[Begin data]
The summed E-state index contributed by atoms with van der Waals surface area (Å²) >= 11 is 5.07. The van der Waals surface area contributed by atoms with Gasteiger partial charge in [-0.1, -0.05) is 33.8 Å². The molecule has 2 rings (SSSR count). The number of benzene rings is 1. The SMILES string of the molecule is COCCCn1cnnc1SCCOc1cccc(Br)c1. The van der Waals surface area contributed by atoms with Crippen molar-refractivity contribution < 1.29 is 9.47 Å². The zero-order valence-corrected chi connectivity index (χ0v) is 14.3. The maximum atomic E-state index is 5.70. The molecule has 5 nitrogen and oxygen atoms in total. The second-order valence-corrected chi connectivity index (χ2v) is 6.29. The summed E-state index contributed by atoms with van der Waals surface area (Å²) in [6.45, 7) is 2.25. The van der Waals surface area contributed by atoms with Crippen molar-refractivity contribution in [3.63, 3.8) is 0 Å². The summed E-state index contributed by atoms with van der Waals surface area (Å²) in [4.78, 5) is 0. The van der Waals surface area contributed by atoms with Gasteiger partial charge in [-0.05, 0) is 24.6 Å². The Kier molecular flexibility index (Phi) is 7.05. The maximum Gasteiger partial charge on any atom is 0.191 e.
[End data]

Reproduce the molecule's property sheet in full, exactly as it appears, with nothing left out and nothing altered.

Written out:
The summed E-state index contributed by atoms with van der Waals surface area (Å²) >= 11 is 5.07. The van der Waals surface area contributed by atoms with Gasteiger partial charge in [-0.1, -0.05) is 33.8 Å². The molecule has 2 rings (SSSR count). The number of benzene rings is 1. The SMILES string of the molecule is COCCCn1cnnc1SCCOc1cccc(Br)c1. The van der Waals surface area contributed by atoms with Crippen molar-refractivity contribution < 1.29 is 9.47 Å². The zero-order valence-corrected chi connectivity index (χ0v) is 14.3. The maximum atomic E-state index is 5.70. The molecule has 5 nitrogen and oxygen atoms in total. The second-order valence-corrected chi connectivity index (χ2v) is 6.29. The summed E-state index contributed by atoms with van der Waals surface area (Å²) in [6.45, 7) is 2.25. The van der Waals surface area contributed by atoms with Crippen molar-refractivity contribution in [3.63, 3.8) is 0 Å². The summed E-state index contributed by atoms with van der Waals surface area (Å²) in [4.78, 5) is 0. The van der Waals surface area contributed by atoms with Gasteiger partial charge in [-0.05, 0) is 24.6 Å². The Kier molecular flexibility index (Phi) is 7.05. The maximum Gasteiger partial charge on any atom is 0.191 e.